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Famous for its full-bodied, seductive and spicy reds with flavor and aroma characteristics reminiscent of black cherry, baked raspberry, garrigue, olive tapenade, lavender and baking spice, Chateauneuf-du-Pape is the leading sub-appellation of the southern Rhône River Valley. Large pebbles resembling river rocks, called "galets" in French, dominate most of the terrain. The stones hold heat and reflect it back up to the low-lying gobelet-trained vines. Though the galets are typical, they are not prominent in every vineyard. Chateau Rayas is the most obvious deviation with very sandy soil.

According to law, eighteen grape varieties are allowed in Chateauneuf-du-Pape and most wines are blends of some mix of these. For reds, Grenache is the star player with Mourvedre and Syrah coming typically second. Others used include Cinsault, Counoise and occasionally Muscardin, Vaccarèse, Picquepoul Noir and Terret Noir.

Only about 6-7% of wine from Chateauneuf-du-Pape is white. Blends and single-varietal bottlings are typically based on the soft and floral Grenache Blanc but Clairette, Bourboulenc and Roussanne are grown with some significance.

The wine of Chateauneuf-du-Pape takes its name from the relocation of the papal court to Avignon. The lore says that after moving in 1309, Pope Clément V (after whom Chateau Pape-Clément in Pessac-Léognan is named) ordered that vines were planted. But it was actually his successor, John XXII, who established the vineyards. The name however, Chateauneuf-du-Pape, translated as "the pope's new castle," didn’t really stick until the 19th century.

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Rhône Blends

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With bold fruit flavors and accents of sweet spice, red Rhône blends originated from France’s southern Rhône Valley. Grenache, supported by Syrah and Mourvèdre typically form the base of the blend, while Carignan, Cinsault and Counoise often come in to play. With some creative interpretation, Rhône blends have also become popular in Priorat, Washington, Australia and California.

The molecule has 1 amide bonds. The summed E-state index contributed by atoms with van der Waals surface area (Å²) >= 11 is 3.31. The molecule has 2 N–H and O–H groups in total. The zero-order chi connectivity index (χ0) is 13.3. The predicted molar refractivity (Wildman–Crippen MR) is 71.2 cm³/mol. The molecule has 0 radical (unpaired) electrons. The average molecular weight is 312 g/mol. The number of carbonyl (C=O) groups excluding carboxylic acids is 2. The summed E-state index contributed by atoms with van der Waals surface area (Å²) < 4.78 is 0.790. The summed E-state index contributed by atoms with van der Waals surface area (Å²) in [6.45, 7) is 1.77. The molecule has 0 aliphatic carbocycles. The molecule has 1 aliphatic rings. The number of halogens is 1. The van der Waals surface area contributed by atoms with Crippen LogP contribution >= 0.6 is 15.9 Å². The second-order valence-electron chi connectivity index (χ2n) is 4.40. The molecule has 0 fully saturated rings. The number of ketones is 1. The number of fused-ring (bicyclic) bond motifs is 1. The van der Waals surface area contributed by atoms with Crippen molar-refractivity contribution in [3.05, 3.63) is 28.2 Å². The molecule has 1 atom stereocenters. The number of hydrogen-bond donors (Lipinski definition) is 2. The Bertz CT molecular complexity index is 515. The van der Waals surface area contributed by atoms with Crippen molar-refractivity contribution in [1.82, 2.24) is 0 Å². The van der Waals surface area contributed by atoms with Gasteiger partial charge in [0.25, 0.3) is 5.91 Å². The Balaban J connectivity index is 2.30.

In the Glass

The taste profile of a Rhône blend will vary according to its individual components, as each variety brings something different to the glass. Grenache is the lightest in color but contributes plenty of ripe red fruit and a plush texture. Syrah supplies dark fruit flavors, along with savory, spicy and earthy notes. Mourvèdre is responsible for a floral perfume and earthy flavor as well as structure and a healthy dose of color. New World examples tend to be fruit-forward in style, while those from the Old World will often have more earth, structure and herbal components on top of ripe red and blue fruit.

Perfect Pairings

Rhône red blends typically make for very food-friendly wines. These can work with a wide variety of meat-based dishes, playing equally well with beef, pork, lamb or game. Braised beef cheeks, grilled steak or sausages, roasted pork and squab are all fine pairings.

Sommelier Secret

Some regions like to put their own local spin on the red Rhône blend—for example, in Australia’s Barossa Valley, Shiraz is commonly blended with Cabernet Sauvignon to add structure, tannin and a long finish. Grenache-based blends from Priorat often include Carignan (known locally as Cariñena) and Syrah, but also international varieties like Merlot and Cabernet Sauvignon. In California, anything goes, and it is not uncommon to see Petite Sirah make an appearance.

HNYPGURRO13C_2013 Item# 160164